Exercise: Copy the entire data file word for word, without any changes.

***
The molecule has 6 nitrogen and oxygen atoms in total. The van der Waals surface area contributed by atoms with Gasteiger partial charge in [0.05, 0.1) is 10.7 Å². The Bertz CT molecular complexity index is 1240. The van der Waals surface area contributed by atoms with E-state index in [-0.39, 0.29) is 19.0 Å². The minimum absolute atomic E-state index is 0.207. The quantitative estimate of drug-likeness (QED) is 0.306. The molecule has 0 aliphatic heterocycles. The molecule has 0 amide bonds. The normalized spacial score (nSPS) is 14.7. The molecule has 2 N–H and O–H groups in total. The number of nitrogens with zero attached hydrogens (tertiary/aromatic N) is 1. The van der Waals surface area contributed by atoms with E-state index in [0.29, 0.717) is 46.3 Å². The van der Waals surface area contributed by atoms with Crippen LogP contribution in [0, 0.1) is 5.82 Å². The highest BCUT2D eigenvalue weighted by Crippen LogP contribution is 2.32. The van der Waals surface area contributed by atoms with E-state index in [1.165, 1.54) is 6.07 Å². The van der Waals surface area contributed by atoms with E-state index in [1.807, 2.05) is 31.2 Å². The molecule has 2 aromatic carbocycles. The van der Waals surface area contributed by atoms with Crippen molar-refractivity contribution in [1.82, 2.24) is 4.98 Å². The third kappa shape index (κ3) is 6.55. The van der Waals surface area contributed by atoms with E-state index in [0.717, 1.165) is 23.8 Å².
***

The molecule has 6 nitrogen and oxygen atoms in total. The van der Waals surface area contributed by atoms with Gasteiger partial charge in [0.05, 0.1) is 10.7 Å². The Bertz CT molecular complexity index is 1240. The van der Waals surface area contributed by atoms with E-state index in [-0.39, 0.29) is 19.0 Å². The minimum absolute atomic E-state index is 0.207. The quantitative estimate of drug-likeness (QED) is 0.306. The molecule has 0 aliphatic heterocycles. The molecule has 0 amide bonds. The normalized spacial score (nSPS) is 14.7. The molecule has 2 N–H and O–H groups in total. The number of nitrogens with zero attached hydrogens (tertiary/aromatic N) is 1. The van der Waals surface area contributed by atoms with E-state index in [0.29, 0.717) is 46.3 Å². The van der Waals surface area contributed by atoms with Crippen LogP contribution in [0, 0.1) is 5.82 Å². The highest BCUT2D eigenvalue weighted by Crippen LogP contribution is 2.32. The van der Waals surface area contributed by atoms with E-state index in [1.165, 1.54) is 6.07 Å². The van der Waals surface area contributed by atoms with E-state index in [1.807, 2.05) is 31.2 Å². The molecule has 2 aromatic carbocycles. The van der Waals surface area contributed by atoms with Crippen molar-refractivity contribution in [1.82, 2.24) is 4.98 Å². The third kappa shape index (κ3) is 6.55. The van der Waals surface area contributed by atoms with E-state index in [0.717, 1.165) is 23.8 Å².